If your home has evolved in line with a particular theme, you can reflect this in your choice of wall art.
Victorian, country cottage, urban jungle, rustic, minimalist loft and coastal cabin are all examples of popular themes. Having a theme makes it much easier to narrow down your choice of art, but be careful not to overdo it, and include some pieces that aren’t themed to create balance and add personality to your home.

Marthe Donas prints in a stylish modern setting

Marthe Donas a Belgian abstract and cubist painter and is recognized as one of the leading figures of Modernism

Modern living room with Paul Nash print

Paul Nash, British surrealist painter and war artist, as well as a photographer, writer and designer of applied art.


The size of your wall art will be very much dictated by the size of your wall and your room. It can be tempting to try and make something work because you love the print, but if it’s the wrong proportions, it won’t look great. Measure your walls and the height of any furniture that is against them, so you know exactly what size space you’re working with. You might find it helpful to draw a to-scale sketch of the wall, you can then play around with sizes and layout to get a good visual of what’s going to work.
Oversized wall art is generally considered to be over 100cm long. It’s great for creating a focal point or making a statement in a room, and works best in large spaces. Large wall art, typically 80-100cm long  can also be used as a statement piece in smaller areas. Large frames also look good when combined with smaller pieces, or hung as a set of two or three identical frames.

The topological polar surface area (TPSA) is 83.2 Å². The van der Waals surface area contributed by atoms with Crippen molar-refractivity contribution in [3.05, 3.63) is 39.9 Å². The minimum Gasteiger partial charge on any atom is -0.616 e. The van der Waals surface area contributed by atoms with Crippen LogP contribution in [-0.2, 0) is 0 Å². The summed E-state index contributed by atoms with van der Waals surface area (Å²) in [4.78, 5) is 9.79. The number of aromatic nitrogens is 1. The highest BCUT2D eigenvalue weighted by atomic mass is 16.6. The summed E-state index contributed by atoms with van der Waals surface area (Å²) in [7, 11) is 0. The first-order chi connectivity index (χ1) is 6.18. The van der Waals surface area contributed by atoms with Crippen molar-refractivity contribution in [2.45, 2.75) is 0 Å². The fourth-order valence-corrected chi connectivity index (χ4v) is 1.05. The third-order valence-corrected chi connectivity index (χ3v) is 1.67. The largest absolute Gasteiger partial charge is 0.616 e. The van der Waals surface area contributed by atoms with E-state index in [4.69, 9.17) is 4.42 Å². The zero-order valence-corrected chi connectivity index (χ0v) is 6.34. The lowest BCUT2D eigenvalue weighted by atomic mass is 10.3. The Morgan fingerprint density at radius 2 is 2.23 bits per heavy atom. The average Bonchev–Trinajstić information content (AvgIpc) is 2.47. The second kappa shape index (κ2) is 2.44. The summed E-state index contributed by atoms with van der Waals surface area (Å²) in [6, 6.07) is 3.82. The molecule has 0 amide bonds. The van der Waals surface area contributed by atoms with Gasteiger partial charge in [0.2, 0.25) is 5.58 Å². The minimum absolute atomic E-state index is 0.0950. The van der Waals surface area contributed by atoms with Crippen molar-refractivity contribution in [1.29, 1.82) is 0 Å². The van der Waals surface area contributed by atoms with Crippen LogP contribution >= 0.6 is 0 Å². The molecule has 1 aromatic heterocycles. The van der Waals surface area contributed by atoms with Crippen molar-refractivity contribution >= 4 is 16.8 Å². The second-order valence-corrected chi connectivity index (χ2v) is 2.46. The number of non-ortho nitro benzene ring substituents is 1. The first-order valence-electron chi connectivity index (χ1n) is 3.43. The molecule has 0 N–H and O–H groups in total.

Medium wall art is 50-70cm long and works best when hung as part of a group or in smaller spaces. It’s a good size to incorporate into a gallery wall, and it’s well-suited to smaller rooms. Small wall art is up to 50cm long and is ideal for hanging in groups, pairs and threes. Again, this is a good size for inclusion in a gallery wall, and ideal for small spaces. Aim to leave a minimum gap of 15cm between the top of any furniture and the bottom of the frame. If you’re hanging art above a sofa, it will look best if it’s about two thirds as wide as the sofa itself. 

Modern living space with abstract prints

Abstract art grouping above a sofa


When it comes to the colour of your wall art, there are two approaches you can take. The first is to choose your art in a colour palette that complements the colours in your room. This is a great way to get a coherent, calming look. You can use a colour wheel to work out complementary colours, or use the same colour in a variety of shades. Try also to keep the proportions of colour in your wall art similar to the proportions of colour in the room. The other approach is altogether more bold. Wall art allows you to play around with colour in a way that you wouldn’t get away with on the walls themselves. Use it to introduce bolder shades of the room’s colours, or to really make a statement with a different colour altogether. Again, use the colour wheel to help you get it right.

James Lucas